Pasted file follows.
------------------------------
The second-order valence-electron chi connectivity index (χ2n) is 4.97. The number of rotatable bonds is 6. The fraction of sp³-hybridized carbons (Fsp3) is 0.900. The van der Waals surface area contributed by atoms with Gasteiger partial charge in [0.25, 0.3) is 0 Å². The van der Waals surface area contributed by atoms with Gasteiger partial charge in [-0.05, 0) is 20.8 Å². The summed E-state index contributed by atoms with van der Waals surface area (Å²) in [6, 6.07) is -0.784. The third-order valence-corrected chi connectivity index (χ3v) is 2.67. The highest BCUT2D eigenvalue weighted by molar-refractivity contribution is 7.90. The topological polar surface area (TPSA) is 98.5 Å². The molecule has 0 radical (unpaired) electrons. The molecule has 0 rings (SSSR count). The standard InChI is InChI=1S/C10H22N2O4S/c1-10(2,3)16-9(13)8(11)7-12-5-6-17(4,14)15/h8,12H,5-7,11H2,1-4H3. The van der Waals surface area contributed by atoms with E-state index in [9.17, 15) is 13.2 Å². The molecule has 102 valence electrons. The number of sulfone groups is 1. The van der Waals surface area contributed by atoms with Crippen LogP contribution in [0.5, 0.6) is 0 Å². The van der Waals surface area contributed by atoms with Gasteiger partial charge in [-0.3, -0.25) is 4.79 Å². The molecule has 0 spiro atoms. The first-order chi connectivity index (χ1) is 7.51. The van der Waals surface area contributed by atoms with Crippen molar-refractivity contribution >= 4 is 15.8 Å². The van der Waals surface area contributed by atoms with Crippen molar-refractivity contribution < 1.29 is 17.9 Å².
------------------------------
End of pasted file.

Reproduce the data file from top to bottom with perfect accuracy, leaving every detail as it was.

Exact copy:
The second-order valence-electron chi connectivity index (χ2n) is 4.97. The number of rotatable bonds is 6. The fraction of sp³-hybridized carbons (Fsp3) is 0.900. The van der Waals surface area contributed by atoms with Gasteiger partial charge in [0.25, 0.3) is 0 Å². The van der Waals surface area contributed by atoms with Gasteiger partial charge in [-0.05, 0) is 20.8 Å². The summed E-state index contributed by atoms with van der Waals surface area (Å²) in [6, 6.07) is -0.784. The third-order valence-corrected chi connectivity index (χ3v) is 2.67. The highest BCUT2D eigenvalue weighted by molar-refractivity contribution is 7.90. The topological polar surface area (TPSA) is 98.5 Å². The molecule has 0 radical (unpaired) electrons. The molecule has 0 rings (SSSR count). The standard InChI is InChI=1S/C10H22N2O4S/c1-10(2,3)16-9(13)8(11)7-12-5-6-17(4,14)15/h8,12H,5-7,11H2,1-4H3. The van der Waals surface area contributed by atoms with E-state index in [9.17, 15) is 13.2 Å². The molecule has 102 valence electrons. The number of sulfone groups is 1. The van der Waals surface area contributed by atoms with Crippen LogP contribution in [0.5, 0.6) is 0 Å². The van der Waals surface area contributed by atoms with Gasteiger partial charge in [-0.3, -0.25) is 4.79 Å². The molecule has 0 spiro atoms. The first-order chi connectivity index (χ1) is 7.51. The van der Waals surface area contributed by atoms with Crippen molar-refractivity contribution >= 4 is 15.8 Å². The van der Waals surface area contributed by atoms with Crippen molar-refractivity contribution < 1.29 is 17.9 Å².